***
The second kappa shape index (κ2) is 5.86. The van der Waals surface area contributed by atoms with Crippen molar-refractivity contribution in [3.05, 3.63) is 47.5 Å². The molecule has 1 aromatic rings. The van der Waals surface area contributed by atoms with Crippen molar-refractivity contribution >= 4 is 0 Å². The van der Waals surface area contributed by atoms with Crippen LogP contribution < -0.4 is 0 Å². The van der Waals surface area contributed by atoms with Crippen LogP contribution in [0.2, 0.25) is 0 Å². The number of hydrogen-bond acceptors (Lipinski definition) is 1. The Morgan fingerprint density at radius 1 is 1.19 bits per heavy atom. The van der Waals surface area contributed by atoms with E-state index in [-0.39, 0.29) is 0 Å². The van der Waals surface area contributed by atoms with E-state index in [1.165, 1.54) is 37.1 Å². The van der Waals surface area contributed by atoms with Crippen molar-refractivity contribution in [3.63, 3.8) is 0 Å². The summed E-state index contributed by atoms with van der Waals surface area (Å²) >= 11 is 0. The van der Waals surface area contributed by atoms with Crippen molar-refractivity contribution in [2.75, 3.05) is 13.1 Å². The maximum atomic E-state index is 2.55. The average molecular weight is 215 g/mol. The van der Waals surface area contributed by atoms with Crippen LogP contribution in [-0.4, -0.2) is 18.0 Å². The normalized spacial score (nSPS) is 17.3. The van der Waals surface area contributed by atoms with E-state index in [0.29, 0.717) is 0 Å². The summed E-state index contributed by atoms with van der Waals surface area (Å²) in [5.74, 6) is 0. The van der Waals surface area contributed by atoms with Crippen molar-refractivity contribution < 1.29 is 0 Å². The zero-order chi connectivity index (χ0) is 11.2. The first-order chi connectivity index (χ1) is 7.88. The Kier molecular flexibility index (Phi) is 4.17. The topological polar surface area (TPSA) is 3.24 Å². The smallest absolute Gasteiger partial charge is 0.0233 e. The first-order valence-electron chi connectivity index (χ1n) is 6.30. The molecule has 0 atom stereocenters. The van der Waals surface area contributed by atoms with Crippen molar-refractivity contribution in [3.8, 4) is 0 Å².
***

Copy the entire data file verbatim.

The second kappa shape index (κ2) is 5.86. The van der Waals surface area contributed by atoms with Crippen molar-refractivity contribution in [3.05, 3.63) is 47.5 Å². The molecule has 1 aromatic rings. The van der Waals surface area contributed by atoms with Crippen molar-refractivity contribution >= 4 is 0 Å². The van der Waals surface area contributed by atoms with Crippen LogP contribution < -0.4 is 0 Å². The van der Waals surface area contributed by atoms with Crippen LogP contribution in [0.2, 0.25) is 0 Å². The number of hydrogen-bond acceptors (Lipinski definition) is 1. The Morgan fingerprint density at radius 1 is 1.19 bits per heavy atom. The van der Waals surface area contributed by atoms with E-state index in [-0.39, 0.29) is 0 Å². The van der Waals surface area contributed by atoms with E-state index in [1.165, 1.54) is 37.1 Å². The van der Waals surface area contributed by atoms with Crippen molar-refractivity contribution in [3.63, 3.8) is 0 Å². The summed E-state index contributed by atoms with van der Waals surface area (Å²) >= 11 is 0. The van der Waals surface area contributed by atoms with Crippen molar-refractivity contribution in [2.75, 3.05) is 13.1 Å². The maximum atomic E-state index is 2.55. The average molecular weight is 215 g/mol. The van der Waals surface area contributed by atoms with Crippen LogP contribution in [-0.4, -0.2) is 18.0 Å². The normalized spacial score (nSPS) is 17.3. The van der Waals surface area contributed by atoms with E-state index in [0.29, 0.717) is 0 Å². The summed E-state index contributed by atoms with van der Waals surface area (Å²) in [5.74, 6) is 0. The van der Waals surface area contributed by atoms with Crippen molar-refractivity contribution < 1.29 is 0 Å². The zero-order chi connectivity index (χ0) is 11.2. The first-order chi connectivity index (χ1) is 7.88. The Kier molecular flexibility index (Phi) is 4.17. The topological polar surface area (TPSA) is 3.24 Å². The smallest absolute Gasteiger partial charge is 0.0233 e. The first-order valence-electron chi connectivity index (χ1n) is 6.30. The molecule has 0 atom stereocenters. The van der Waals surface area contributed by atoms with Crippen molar-refractivity contribution in [3.8, 4) is 0 Å².